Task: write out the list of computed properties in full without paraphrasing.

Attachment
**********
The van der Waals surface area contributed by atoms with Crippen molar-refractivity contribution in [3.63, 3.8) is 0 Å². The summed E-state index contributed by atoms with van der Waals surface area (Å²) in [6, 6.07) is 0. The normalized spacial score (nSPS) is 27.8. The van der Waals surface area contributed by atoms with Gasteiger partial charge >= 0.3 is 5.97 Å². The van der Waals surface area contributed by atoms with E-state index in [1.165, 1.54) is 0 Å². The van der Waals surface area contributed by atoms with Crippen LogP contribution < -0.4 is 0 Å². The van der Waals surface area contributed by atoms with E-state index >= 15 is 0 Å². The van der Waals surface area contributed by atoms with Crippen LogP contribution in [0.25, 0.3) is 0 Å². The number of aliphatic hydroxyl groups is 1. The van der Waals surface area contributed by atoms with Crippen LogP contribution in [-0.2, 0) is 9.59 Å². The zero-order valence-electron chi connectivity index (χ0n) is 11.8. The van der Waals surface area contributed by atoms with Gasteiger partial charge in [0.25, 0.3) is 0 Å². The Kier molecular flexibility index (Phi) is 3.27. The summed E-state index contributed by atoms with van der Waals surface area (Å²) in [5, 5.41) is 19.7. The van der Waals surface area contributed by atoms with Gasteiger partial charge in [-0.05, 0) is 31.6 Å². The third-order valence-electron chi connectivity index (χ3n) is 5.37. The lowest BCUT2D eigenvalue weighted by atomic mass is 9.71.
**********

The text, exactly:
The van der Waals surface area contributed by atoms with Crippen molar-refractivity contribution in [3.63, 3.8) is 0 Å². The summed E-state index contributed by atoms with van der Waals surface area (Å²) in [6, 6.07) is 0. The normalized spacial score (nSPS) is 27.8. The van der Waals surface area contributed by atoms with Gasteiger partial charge >= 0.3 is 5.97 Å². The van der Waals surface area contributed by atoms with E-state index in [1.165, 1.54) is 0 Å². The van der Waals surface area contributed by atoms with Crippen LogP contribution < -0.4 is 0 Å². The van der Waals surface area contributed by atoms with E-state index >= 15 is 0 Å². The van der Waals surface area contributed by atoms with Crippen LogP contribution in [0.25, 0.3) is 0 Å². The number of aliphatic hydroxyl groups is 1. The van der Waals surface area contributed by atoms with Crippen LogP contribution in [-0.2, 0) is 9.59 Å². The zero-order valence-electron chi connectivity index (χ0n) is 11.8. The van der Waals surface area contributed by atoms with Gasteiger partial charge in [0.25, 0.3) is 0 Å². The Kier molecular flexibility index (Phi) is 3.27. The summed E-state index contributed by atoms with van der Waals surface area (Å²) in [5, 5.41) is 19.7. The van der Waals surface area contributed by atoms with Gasteiger partial charge in [-0.05, 0) is 31.6 Å². The third-order valence-electron chi connectivity index (χ3n) is 5.37. The lowest BCUT2D eigenvalue weighted by atomic mass is 9.71.